Using these settings I get this result:
Estimated print time: 01:18
Due to different reasons (acceleration settings and so on) that's usually a rough estimation of the print time. Using an Prusa MK2S at this settings with acceleration set between 1500-2000 the real print time is about 90 minutes.
0.3 layers + 0.6 extrusion width + 65mm/s are pretty demanding to the extruder. So I don't recommend starting with these settings, maybe use a layer height of 0.25 first or lower speed to 50mm/s to see how your printer keeps up.
The point is this: If you're using a extrusion width of 0.4mm and common print settings with maybe a bit of infill, this may happen:
Same slicer settings with the exception of extrusion width set to 0.4mm and some infill
Estimated print time increased from 01:18 to 02:01. That's quite a lot. If you have a closer look at the picture you will notice there's infill between all those walls. This takes much time while printing. Because if you had this printed at 0.6mm the printer only had to do the walls. They would have touched each other and done.
Additionally these 0.4mm walls with little infill are much weaker than solid 1.2mm walls printed from 2x 0.6mm lines, especially in PLA.
As far as I can tell nozzles with a diameter of 0.4mm are very common. Remember that you can use these with an extrusion width between 0.4mm - 0.6mm without problems.
Especially solid infill layers can be printed much faster:
Slicer told to stop at 1mm print height, extrusion width 0.4mm, 36 minutes estimated
Same settings, extrusion width 0.6mm, 24 minutes estimated
While I know a slicers settings window can be pretty overwhelming at times, especially if you're new to 3d printing, I encourage you to find out what all those things do mean. Using optimal settings for each print might sound tedious, but it can save you a lot of time.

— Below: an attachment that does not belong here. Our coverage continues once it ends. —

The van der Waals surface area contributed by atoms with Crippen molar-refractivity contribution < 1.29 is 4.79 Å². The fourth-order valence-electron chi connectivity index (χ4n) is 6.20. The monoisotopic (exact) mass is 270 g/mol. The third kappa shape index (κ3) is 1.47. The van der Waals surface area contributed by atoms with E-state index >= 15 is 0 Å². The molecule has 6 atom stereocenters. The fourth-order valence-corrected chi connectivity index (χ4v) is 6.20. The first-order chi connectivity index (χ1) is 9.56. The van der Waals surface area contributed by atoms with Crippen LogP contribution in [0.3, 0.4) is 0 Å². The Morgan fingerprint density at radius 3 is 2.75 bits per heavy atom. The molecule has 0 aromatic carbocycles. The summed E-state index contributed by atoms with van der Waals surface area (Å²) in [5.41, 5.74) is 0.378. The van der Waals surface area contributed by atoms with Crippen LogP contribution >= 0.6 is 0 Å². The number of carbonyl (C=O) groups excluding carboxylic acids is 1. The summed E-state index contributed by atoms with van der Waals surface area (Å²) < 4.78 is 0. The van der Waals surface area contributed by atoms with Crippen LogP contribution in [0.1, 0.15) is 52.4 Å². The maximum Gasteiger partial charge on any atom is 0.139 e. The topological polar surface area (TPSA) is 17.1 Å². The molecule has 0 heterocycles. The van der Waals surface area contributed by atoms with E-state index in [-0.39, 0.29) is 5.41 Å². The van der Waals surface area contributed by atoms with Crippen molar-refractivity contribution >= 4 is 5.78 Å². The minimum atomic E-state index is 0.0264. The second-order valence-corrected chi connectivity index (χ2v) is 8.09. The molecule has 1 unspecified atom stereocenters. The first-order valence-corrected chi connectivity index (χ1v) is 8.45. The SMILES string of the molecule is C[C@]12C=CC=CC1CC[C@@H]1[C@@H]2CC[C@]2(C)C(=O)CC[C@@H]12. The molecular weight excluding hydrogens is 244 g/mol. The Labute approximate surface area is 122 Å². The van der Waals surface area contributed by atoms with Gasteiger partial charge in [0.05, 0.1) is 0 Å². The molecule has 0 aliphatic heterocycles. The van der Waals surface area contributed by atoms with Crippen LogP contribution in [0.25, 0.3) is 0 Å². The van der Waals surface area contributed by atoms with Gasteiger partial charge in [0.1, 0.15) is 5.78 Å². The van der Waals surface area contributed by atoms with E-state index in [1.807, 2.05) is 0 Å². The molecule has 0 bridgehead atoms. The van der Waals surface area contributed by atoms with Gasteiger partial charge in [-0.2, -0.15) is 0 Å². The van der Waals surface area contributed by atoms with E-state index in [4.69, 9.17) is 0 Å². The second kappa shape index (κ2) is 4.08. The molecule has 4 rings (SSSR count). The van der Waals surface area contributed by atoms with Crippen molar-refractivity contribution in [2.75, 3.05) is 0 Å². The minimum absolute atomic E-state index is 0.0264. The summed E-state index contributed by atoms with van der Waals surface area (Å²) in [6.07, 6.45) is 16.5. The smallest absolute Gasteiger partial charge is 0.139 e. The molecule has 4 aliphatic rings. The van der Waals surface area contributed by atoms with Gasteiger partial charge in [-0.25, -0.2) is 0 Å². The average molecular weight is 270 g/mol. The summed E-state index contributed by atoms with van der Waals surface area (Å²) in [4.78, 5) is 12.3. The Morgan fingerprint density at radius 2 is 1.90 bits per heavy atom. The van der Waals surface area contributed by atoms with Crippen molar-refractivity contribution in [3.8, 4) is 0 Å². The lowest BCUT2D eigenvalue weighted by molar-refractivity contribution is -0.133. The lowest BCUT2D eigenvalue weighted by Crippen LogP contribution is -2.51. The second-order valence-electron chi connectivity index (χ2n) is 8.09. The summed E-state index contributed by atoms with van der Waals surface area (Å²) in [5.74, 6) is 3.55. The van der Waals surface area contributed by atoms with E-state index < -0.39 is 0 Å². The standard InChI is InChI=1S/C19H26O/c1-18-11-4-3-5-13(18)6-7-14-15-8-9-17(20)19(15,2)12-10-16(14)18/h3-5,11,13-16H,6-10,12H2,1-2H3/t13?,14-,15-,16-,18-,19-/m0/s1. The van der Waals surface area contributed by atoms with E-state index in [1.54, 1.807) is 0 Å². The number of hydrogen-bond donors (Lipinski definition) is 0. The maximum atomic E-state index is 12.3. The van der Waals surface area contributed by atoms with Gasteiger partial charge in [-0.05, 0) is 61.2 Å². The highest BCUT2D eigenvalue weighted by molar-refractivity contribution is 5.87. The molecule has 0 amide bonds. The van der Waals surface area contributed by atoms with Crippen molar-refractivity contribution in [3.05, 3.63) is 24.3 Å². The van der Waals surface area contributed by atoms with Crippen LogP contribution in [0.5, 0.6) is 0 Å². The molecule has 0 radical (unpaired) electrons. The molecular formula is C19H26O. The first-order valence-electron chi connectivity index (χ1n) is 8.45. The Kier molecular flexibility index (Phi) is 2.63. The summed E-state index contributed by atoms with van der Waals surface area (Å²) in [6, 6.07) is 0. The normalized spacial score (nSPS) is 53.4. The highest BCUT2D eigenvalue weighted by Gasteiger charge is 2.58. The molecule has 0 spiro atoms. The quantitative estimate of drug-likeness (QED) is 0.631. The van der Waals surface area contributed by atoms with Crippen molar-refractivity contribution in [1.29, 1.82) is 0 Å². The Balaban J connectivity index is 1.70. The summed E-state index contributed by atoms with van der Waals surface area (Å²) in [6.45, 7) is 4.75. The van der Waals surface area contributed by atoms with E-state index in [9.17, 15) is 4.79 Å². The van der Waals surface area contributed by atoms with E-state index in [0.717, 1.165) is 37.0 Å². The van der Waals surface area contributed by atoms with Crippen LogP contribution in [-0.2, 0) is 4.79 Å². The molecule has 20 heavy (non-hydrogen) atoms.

This thing for example can be printed completely in about 7-9 hours on a Prusa MK2S at moderate settings of 60-65mm/s. Including time to swap material for the diffusers. ;)
As the wiring can be a bit confusing at times I'll try to help here somewhat. Never been using Fritzing before, but uploaded a file. This is what it looks like:
Wire colors are the same as in the pictures.
The led signal goes like this:
Yellow: Arduino D6 -> Resistor -> Module #1 Data In
Orange(1): Module #1 Data Out -> Center Module Data In
Orange(2): Center Module Data Out -> Module #2 Data In
Gray: SDA/Data -> Arduino A4
White: SCL/Clock -> Arduino A5
Brown: ButtonA -> Arduino D3
Purple: ButtonB -> Arduino D4
Here's the way the led strips go (blue) and how they are connected to each other (green):
Remember: You can open these pictures in a new tab for higher resolution
Here's two more pictures. The first one shows the led data lines only and how they run through all modules:
And this is how I added power to everything:
Power comes in from +5v/gnd (power source/usb wall plug) and connects to the lower end of the led strip inside the center module. Module #2 is powered from the same connections on the led strip.
From the top of the led strip there's one pair +5v/gnd powering Module #1 and another one for the Arduino/RTC.
When using a stable +5v power supply you can power the Arduino using the +5v pin. Using the vin/raw is meant for 7-12v and will use the onboard power regulator. But connecting the leds to the +5v pin then may draw more power than the onboard regulator can deliver. So I suggest using a good +5v supply and just feed the Arduino from that.... :)